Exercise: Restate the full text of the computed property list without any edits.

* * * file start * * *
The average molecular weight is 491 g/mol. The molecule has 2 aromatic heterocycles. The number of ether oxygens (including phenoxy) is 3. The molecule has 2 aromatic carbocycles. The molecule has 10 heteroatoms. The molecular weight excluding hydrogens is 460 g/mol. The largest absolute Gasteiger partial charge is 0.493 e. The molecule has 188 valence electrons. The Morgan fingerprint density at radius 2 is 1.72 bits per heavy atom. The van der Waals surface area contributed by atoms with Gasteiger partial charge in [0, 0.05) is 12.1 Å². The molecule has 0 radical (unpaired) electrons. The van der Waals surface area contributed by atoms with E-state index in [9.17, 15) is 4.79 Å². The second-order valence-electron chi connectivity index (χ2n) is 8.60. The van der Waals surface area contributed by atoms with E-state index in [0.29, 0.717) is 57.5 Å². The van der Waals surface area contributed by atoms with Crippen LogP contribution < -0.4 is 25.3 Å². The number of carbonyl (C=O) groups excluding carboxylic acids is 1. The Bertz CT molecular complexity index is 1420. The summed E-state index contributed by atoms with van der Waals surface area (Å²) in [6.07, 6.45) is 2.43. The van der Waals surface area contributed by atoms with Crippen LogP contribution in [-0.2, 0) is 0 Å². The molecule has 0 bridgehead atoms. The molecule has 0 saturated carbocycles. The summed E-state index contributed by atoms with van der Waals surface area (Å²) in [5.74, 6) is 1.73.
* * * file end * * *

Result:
The average molecular weight is 491 g/mol. The molecule has 2 aromatic heterocycles. The number of ether oxygens (including phenoxy) is 3. The molecule has 2 aromatic carbocycles. The molecule has 10 heteroatoms. The molecular weight excluding hydrogens is 460 g/mol. The largest absolute Gasteiger partial charge is 0.493 e. The molecule has 188 valence electrons. The Morgan fingerprint density at radius 2 is 1.72 bits per heavy atom. The van der Waals surface area contributed by atoms with Gasteiger partial charge in [0, 0.05) is 12.1 Å². The molecule has 0 radical (unpaired) electrons. The van der Waals surface area contributed by atoms with E-state index in [9.17, 15) is 4.79 Å². The second-order valence-electron chi connectivity index (χ2n) is 8.60. The van der Waals surface area contributed by atoms with E-state index in [0.29, 0.717) is 57.5 Å². The van der Waals surface area contributed by atoms with Crippen LogP contribution < -0.4 is 25.3 Å². The number of carbonyl (C=O) groups excluding carboxylic acids is 1. The Bertz CT molecular complexity index is 1420. The summed E-state index contributed by atoms with van der Waals surface area (Å²) in [6.07, 6.45) is 2.43. The van der Waals surface area contributed by atoms with Crippen LogP contribution in [-0.2, 0) is 0 Å². The molecule has 0 bridgehead atoms. The molecule has 0 saturated carbocycles. The summed E-state index contributed by atoms with van der Waals surface area (Å²) in [5.74, 6) is 1.73.